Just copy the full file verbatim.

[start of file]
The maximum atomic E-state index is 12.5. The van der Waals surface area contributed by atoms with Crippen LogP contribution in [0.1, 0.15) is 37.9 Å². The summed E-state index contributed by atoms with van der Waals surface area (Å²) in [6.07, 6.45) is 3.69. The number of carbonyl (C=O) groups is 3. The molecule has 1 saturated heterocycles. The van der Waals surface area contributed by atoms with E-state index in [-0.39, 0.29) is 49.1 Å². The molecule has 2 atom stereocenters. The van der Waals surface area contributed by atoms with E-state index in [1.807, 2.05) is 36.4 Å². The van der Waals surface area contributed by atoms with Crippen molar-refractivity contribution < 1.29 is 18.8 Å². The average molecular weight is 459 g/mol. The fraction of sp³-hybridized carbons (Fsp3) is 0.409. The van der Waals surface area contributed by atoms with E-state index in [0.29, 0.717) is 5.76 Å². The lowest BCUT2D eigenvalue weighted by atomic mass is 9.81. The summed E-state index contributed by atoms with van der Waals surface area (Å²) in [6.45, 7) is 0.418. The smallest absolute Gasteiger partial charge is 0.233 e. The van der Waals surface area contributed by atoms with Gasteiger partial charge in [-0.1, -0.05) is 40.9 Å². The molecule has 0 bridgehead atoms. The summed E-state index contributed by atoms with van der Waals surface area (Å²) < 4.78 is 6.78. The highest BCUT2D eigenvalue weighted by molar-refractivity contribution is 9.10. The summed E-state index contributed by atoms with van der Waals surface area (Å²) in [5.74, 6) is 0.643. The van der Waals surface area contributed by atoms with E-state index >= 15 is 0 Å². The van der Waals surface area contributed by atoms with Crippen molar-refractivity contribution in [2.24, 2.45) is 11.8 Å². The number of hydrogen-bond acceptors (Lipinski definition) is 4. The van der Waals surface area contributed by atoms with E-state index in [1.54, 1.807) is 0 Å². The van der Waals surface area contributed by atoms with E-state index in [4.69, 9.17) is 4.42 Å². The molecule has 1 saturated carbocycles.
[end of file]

The maximum atomic E-state index is 12.5. The van der Waals surface area contributed by atoms with Crippen LogP contribution in [0.1, 0.15) is 37.9 Å². The summed E-state index contributed by atoms with van der Waals surface area (Å²) in [6.07, 6.45) is 3.69. The number of carbonyl (C=O) groups is 3. The molecule has 1 saturated heterocycles. The van der Waals surface area contributed by atoms with E-state index in [-0.39, 0.29) is 49.1 Å². The molecule has 2 atom stereocenters. The van der Waals surface area contributed by atoms with E-state index in [1.807, 2.05) is 36.4 Å². The van der Waals surface area contributed by atoms with Crippen molar-refractivity contribution < 1.29 is 18.8 Å². The average molecular weight is 459 g/mol. The fraction of sp³-hybridized carbons (Fsp3) is 0.409. The van der Waals surface area contributed by atoms with E-state index in [0.29, 0.717) is 5.76 Å². The lowest BCUT2D eigenvalue weighted by atomic mass is 9.81. The summed E-state index contributed by atoms with van der Waals surface area (Å²) in [6.45, 7) is 0.418. The smallest absolute Gasteiger partial charge is 0.233 e. The van der Waals surface area contributed by atoms with Gasteiger partial charge in [-0.1, -0.05) is 40.9 Å². The molecule has 0 bridgehead atoms. The summed E-state index contributed by atoms with van der Waals surface area (Å²) < 4.78 is 6.78. The highest BCUT2D eigenvalue weighted by molar-refractivity contribution is 9.10. The summed E-state index contributed by atoms with van der Waals surface area (Å²) in [5.74, 6) is 0.643. The van der Waals surface area contributed by atoms with E-state index >= 15 is 0 Å². The van der Waals surface area contributed by atoms with Crippen molar-refractivity contribution in [2.24, 2.45) is 11.8 Å². The number of hydrogen-bond acceptors (Lipinski definition) is 4. The van der Waals surface area contributed by atoms with E-state index in [1.54, 1.807) is 0 Å². The van der Waals surface area contributed by atoms with E-state index in [4.69, 9.17) is 4.42 Å². The molecule has 1 saturated carbocycles.